A look at BIPCo’s assets
The main focus of the Block Island Power Company’s latest Board of Directors meeting was the review of the audited financial statements for the years ending May 31, 2017 and May 31, 2016. Financial statements can paint a picture of the condition and operations of a company, but sometimes they can be misleading, as former BIPCo President Cliff McGinnes pointed out.
McGinnes asked why there was a lesser value to the buildings, machinery, and equipment on the books when some of it was brand new. The fire in late July of 2016 caused damage to three generators and the building that housed them. Those assets have been replaced or repaired, with the exception of one generator which will be replaced in the coming weeks. Despite that, the net value (after depreciation) of the assets has shrunk by approximately $165,000.
BIPCo’s accountant, Dave Bebyn, explained that the reason why was that assets are not reflected at fair market value on financial statements, but at cost, and since the replaced assets were done so with the proceeds from insurance, there was essentially no cost to the company that could be recorded.
“Reporting doesn’t always line up with what you are seeing,” said BIPCo Interim Board Member and President, Jeffery Wright.
McGinnes thought that the Board should be aware of the increased value of the assets, something that they have been taking steps to do. Board Chair Nancy Dodge said that they have checked with three separate appraisers who specialize in utilities to do an asset valuation that will show the value, as opposed to the cost, of BIPCo’s assets. At the meeting on Jan. 17, the Board voted to enter into a contract with George E. Sansoucy, P.E. LLC, of Portsmouth, New Hampshire, to perform the asset valuation at a cost of $45,000. The work is to be done within the next 45 days.
Other highlights from the audit are that income from operations was up substantially. Operating income for the year ending May 31, 2017 was $34,564, whereas for fiscal 2016, there was an operating loss of $106,817. The biggest difference in the line items making up operating expenses was maintenance.
BIPCo earns more from “Other Income” than it does from operations. Other income is comprised of the rental of utility poles, tower space, and property.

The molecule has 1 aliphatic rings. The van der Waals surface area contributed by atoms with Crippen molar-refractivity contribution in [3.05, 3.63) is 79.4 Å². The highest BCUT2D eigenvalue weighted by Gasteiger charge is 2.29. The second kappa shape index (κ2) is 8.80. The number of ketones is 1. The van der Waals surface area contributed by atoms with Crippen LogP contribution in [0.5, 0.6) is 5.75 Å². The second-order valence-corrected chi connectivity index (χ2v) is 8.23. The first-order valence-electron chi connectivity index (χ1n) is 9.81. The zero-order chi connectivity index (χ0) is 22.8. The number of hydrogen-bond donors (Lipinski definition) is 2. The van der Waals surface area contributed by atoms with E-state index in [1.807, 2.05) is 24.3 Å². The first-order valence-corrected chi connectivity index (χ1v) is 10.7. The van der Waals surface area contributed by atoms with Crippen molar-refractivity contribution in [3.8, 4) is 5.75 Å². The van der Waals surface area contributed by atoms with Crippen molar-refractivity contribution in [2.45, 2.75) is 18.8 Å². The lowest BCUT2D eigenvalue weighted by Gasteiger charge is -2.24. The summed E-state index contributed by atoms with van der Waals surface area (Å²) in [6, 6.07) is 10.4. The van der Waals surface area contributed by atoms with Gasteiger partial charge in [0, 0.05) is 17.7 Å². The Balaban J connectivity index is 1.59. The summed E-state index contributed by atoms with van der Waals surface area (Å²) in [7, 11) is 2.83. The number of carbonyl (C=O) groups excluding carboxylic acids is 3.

Despite the increase in operating income in F/Y 2017, the overall income before income taxes was down from F/Y 2016 by $312,553. That was because there was a gain on the sale of an asset in F/Y 2016 of $486,808.
In his “President’s Update,” Wright spoke about many of the ongoing projects at BIPCo. As reported before, the five underground fuel storage tanks have been removed. However, they are still sitting on the property. Instead of being broken up and then removed, the tanks will remain intact and be removed by crane and boat to the mainland.
When the tanks were dug up, contaminated soil was discovered beneath them, although the tanks themselves were not leaking. “The soil still sits out back,” said Wright, but tests show that it is not so contaminated that it can’t be dumped at the state’s Central Landfill in Johnston. Wright estimated the cost of removal would be $100,000 for 300 cubic yards, most of which will be paid for by the R.I. Department of Environmental Management. The DEM has a fund that will cover up to $1 million of cleanup costs, with a $20,000 “deductible.” In budgeting for the project, $300,000 was set as the potential cost of cleanup.
Wright said he was “eager to get the dirt gone because it’s delaying final grading” at the site.
The new tanks are in service and working. As of now they contain 15,000 gallons of fuel for the generators. The total capacity is 24,000 gallons and Wright said they would be “topped off” before summer.
The generators are for emergency back-up use only, and a new one is set to arrive in February. It will need to be set up with new switchgear and should be “up and running” by summer according to Wright, who also said: “Hopefully we’ll never have to use them.”
The generators will, however, be used during a planned National Grid 24-hour cable outage in March, while National Grid performs work on its substation in Wakefield.
Tree trimming will be ongoing for a little longer. “Tree trimming, in my opinion is going great. I haven’t gotten one compliant,” said Wright. He said he was nearing his budgeted amount of $45,000 and requested an additional $20,000 to complete work on High Street and on the west side. He said the crew from Davey Tree was great and “I want to keep them here.”
Next year, tree trimming will take place along some of the side roads and lanes. Wright said it could be a challenge because of the size of the equipment being used in comparison to the narrowness of the roads.
System mapping is also going well. It’s about three quarters complete, and the system map is updated nightly as work is performed. They’re “going pole to pole, transformer to transformer,” said Wright, adding that each asset is being assigned a GPS coordinate. Work should be complete by the end of February.
The system mapping will be used to develop short- and long-term plans for maintenance and upgrading. “By summer we’ll have a good short term and long term plan,” said Wright, “to hand off to the Utility District.”
Wright added that as a result of the mapping: “Our guys are learning new things every day,” and uncovering “puzzles underground.”